Divorce With Respect

How to Win at Divorce – The Right Way

On Behalf of | Nov 12, 2021 | Divorce |

Many view divorce as an adversarial match where there is a winner and a loser. For those who hold that view, they want to be the one who comes out victorious and for their spouse to suffer in defeat. The reality is when people approach their divorce seeking to “win”, they more often create their own losses. Including, loss of time by fighting in the court process, loss of money due to high litigation costs, and more importantly loss to their children who are often stuck in the middle of the hostility.

But the right way, and the greater win, is when both parties work together to resolve their issues in an amicable and respectful manner.

Healthy Supported Children

When children are involved, the biggest win is when children can come out of the divorce process feeling loved and supported by both parents. Absent violence or abuse, it is generally in the best interest of the children to have an ongoing and healthy relationship with both parents.

Dragging the other parent through the mud, with exaggerated claims and false allegations in order to “win” custody, will only serve to harm your children because it deprives them of time with a parent they love. Remember, the two of you may have fallen out of love but that does not mean your children have as well. They should not feel guilty for loving and wanting to spend time with the other parent and the best way to truly “win” is to help foster and maintain that frequent contact.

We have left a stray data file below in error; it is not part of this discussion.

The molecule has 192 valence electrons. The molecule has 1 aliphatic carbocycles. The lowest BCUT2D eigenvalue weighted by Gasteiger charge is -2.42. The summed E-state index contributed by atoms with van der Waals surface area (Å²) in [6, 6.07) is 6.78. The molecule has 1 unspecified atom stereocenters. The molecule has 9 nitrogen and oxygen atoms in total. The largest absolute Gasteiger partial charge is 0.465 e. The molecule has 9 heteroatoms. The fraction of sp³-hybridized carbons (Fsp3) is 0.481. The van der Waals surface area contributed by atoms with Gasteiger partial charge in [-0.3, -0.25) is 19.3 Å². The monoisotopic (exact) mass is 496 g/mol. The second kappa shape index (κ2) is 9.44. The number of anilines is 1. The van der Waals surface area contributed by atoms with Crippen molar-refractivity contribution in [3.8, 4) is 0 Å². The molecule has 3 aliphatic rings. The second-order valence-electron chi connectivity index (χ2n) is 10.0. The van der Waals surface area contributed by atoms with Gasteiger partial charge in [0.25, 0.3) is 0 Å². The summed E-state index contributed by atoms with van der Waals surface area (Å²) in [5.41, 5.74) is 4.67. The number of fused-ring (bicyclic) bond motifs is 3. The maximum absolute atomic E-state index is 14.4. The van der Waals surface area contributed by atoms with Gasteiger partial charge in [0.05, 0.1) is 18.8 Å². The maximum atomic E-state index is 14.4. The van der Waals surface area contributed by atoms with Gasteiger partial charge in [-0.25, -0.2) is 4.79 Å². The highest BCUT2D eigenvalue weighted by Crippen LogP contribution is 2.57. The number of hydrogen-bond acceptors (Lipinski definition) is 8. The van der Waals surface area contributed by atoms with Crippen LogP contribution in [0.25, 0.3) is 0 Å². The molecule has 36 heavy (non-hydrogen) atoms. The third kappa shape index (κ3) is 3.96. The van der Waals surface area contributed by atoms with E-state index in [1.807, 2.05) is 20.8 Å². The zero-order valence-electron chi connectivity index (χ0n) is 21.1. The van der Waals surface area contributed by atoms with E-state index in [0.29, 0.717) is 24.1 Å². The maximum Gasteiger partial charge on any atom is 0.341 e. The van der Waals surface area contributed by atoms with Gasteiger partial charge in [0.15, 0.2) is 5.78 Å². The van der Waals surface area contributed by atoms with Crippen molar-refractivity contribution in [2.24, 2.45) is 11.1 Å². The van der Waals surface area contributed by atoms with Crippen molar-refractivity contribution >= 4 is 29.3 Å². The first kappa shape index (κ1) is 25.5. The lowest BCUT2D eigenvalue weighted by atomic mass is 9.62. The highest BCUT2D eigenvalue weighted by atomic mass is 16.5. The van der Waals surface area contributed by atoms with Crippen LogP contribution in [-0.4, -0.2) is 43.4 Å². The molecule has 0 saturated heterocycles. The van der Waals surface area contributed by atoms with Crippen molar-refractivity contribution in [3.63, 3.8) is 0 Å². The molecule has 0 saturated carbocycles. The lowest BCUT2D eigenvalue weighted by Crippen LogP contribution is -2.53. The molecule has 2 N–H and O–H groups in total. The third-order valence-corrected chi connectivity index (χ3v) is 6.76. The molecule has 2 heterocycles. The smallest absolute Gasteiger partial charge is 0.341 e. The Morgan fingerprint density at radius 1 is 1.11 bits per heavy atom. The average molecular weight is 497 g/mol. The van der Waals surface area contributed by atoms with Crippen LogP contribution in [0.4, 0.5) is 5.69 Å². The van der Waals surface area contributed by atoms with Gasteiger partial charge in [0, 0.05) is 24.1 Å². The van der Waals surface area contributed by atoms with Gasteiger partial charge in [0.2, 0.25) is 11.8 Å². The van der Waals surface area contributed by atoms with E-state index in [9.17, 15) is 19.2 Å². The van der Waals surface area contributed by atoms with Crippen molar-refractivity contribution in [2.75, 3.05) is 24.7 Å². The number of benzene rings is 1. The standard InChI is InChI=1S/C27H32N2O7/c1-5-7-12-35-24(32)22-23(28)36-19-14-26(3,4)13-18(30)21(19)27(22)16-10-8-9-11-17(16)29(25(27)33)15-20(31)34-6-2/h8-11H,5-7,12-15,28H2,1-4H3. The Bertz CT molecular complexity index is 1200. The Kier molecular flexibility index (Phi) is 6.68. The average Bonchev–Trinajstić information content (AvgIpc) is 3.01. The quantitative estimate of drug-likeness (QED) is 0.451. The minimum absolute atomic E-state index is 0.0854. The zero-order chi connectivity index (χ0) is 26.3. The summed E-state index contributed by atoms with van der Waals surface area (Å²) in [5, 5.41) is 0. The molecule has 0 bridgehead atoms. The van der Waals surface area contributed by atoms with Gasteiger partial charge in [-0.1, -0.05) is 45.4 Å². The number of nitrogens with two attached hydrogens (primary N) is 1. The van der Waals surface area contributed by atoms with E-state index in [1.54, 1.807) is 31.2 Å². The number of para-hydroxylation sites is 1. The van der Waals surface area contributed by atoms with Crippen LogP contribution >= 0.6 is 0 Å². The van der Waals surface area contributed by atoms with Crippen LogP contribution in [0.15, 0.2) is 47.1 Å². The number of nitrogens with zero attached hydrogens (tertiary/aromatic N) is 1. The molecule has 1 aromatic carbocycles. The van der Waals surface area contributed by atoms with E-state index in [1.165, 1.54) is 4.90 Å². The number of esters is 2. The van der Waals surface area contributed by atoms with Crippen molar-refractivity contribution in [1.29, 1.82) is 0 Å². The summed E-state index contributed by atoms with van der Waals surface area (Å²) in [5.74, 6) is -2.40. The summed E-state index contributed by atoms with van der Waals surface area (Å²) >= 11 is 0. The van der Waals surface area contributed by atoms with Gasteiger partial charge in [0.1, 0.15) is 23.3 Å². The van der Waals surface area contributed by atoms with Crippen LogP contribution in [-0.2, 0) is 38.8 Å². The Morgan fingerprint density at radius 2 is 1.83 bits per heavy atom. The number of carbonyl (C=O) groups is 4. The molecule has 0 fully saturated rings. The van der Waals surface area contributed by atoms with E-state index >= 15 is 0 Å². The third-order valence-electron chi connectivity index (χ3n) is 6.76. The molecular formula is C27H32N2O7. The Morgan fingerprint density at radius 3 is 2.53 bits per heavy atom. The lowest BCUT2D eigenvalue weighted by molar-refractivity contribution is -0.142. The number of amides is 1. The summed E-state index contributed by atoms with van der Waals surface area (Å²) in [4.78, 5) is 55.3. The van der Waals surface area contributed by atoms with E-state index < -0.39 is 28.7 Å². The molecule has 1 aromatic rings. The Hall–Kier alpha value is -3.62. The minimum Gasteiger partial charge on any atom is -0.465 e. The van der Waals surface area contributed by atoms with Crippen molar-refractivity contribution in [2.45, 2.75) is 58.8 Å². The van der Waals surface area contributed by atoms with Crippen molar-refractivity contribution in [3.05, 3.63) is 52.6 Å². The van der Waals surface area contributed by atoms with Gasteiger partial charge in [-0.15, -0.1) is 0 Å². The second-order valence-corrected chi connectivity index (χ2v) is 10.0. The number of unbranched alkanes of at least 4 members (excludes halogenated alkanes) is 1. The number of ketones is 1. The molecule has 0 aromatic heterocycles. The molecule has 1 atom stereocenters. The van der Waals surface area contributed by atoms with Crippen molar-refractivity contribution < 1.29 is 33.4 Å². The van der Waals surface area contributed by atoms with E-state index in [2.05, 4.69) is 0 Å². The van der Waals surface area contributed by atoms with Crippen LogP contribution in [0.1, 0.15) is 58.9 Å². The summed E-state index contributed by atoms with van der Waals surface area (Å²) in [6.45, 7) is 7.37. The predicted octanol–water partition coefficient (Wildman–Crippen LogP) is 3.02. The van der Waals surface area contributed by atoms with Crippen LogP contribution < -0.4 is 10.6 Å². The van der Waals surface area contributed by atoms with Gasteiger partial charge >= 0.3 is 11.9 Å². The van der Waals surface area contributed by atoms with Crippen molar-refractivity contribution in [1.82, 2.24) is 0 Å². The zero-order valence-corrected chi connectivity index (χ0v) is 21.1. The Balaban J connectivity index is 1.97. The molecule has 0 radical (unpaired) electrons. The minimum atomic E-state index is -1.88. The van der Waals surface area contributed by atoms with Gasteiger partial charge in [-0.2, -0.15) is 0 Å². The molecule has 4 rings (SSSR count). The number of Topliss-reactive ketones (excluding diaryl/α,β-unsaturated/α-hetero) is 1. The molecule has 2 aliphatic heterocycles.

Cost Savings

There’s no arguing that going through a divorce can be costly but the majority of the costs are incurred by spouses who are unwilling to compromise and come to an agreement. Having an attorney litigate your case in court is both time-consuming and expensive. While there are times when litigation is necessary, it is important to look at your situation and evaluate how much you are willing to lose financially just to “win”.

Cooperative Agreements

Respectful and honest communication with your spouse to figure out how you will handle parenting time, support, and the division of property/debt obligations is the winning way to go. By working together, you will not only have a more peaceful and amicable divorce but it can also reduce stress and enhance your well-being in the process.

If you would like to work out an agreement but you and your spouse need assistance with opening the lines of communication, working with a Mediator or going through the collaborative divorce process could be great options for the both of you.